However, research suggests that investing in your people pays back on many levels – with a proven ROI time and again. As well as profitability, those attending our trainings (as well as their managers) report enhanced motivation, more agile thinking, increased innovation, a more positive view of the company and a better belief in career progression. There is also a direct correlation with long-term staff retention. Drawing on the last point alone, the cost of training is always much smaller (sometimes insignificant) in comparison with necessary costs associated with staff recruitment.

Which type of training is best for your organisation?

Once you have decided on the areas or topics of training necessary for your team and weighed up the amount of investment that is feasible, you can then decide which type of learning environment will be best. This may depend on many factors including availability and the learning styles of the individuals requiring the training.

The options include:

  • In-person group training – this can be on site or at a separate location, where a group of individuals are trained by an experienced trainer and specialist in your chosen topic area. You may find courses which cater for many different organisations at one time (an open course) or offer bespoke training for your organisation. At TWI, we pride ourselves on offering the latter for many of our programmes, so that we can shape the content to reflect the exact circumstances and situations your people find themselves in and genuinely solve problems which are causing current difficulties.


  • One-to-one coaching – it may be necessary to train individuals. This can be highly motivating and truly bespoke to the individual. Using more coaching techniques can ensure higher learning retention, as well as giving individuals space to share their concerns and to develop in areas specific to their needs and requirements.


  • Online learning – this can be very effective for training a number of individuals at a time and at a location convenient to them. It can also more easily bring together individuals from different parts of your organisation, especially if you are separated globally. Online or ‘e-learning’ can be live, via webinar or video call, and done simultaneously, or pre-recorded, so that individuals can complete courses in their own time and at their own pace. This flexibility has many benefits. During the pandemic, we have found that participant interaction has increased within online programmes, as people report feeling more comfortable participating ‘virtually’. The support on online resources to follow up and reinforce the learning after webinars can also very effective for long term retention.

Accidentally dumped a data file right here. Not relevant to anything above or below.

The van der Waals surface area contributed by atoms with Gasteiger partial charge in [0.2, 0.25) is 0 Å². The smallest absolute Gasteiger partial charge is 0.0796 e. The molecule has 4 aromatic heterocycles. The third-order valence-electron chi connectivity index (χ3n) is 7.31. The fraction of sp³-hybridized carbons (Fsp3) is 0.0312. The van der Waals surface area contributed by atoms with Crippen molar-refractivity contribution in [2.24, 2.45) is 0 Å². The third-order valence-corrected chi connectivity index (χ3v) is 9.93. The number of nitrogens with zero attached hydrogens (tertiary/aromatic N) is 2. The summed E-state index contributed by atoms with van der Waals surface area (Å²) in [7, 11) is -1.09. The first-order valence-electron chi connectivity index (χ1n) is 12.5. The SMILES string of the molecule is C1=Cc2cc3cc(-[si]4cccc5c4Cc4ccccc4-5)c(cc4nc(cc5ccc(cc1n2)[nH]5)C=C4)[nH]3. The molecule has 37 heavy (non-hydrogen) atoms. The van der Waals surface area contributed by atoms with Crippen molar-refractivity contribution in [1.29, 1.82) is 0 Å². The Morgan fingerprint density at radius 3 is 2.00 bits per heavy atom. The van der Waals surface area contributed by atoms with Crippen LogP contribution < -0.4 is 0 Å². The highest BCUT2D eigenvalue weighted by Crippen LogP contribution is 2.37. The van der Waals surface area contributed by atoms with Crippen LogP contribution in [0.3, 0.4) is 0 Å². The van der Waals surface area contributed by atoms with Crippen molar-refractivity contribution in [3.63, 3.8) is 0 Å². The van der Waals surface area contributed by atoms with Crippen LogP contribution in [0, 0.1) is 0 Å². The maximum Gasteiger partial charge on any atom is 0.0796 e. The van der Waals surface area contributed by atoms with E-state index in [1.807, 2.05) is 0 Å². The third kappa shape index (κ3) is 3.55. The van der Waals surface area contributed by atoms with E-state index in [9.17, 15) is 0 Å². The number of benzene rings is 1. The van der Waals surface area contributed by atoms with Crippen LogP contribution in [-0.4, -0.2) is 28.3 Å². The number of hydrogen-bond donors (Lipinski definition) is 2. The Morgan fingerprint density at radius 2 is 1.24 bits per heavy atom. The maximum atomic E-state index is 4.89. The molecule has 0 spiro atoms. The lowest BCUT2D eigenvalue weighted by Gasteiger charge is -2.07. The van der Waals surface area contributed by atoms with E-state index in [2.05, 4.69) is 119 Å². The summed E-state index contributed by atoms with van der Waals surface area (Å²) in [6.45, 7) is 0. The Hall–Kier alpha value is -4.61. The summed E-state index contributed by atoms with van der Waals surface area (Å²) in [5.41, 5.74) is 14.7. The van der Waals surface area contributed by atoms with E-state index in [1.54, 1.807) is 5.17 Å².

• Blended learning – By offering both online resources (in more than one medium – i.e. written and spoken), as well as access to a professional trainer, blended learning can be an excellent approach for training individuals with different learning styles, in different time zones and with different needs. In a blended learning approach, sessions are offered as a group and individually, as well as offering self-study opportunities, through an online learning management system. At TWI, we promote a ‘buddy system’ allowing participants to discuss sessions and learning activities outside of the formal sessions. Long-term access to the online resources, as well as follow up activities, further enhances retention.

Collective analysis works best

Like most things in business, deciding on the right training direction for your team or entire organisation can not be done alone! You need to speak to your people and evaluate the many options – this in itself is the beginning of truly investing in your people. Furthermore, don’t forget about your own training or coaching needs – consider your own personal development and how this to could help your people and your organisation grow.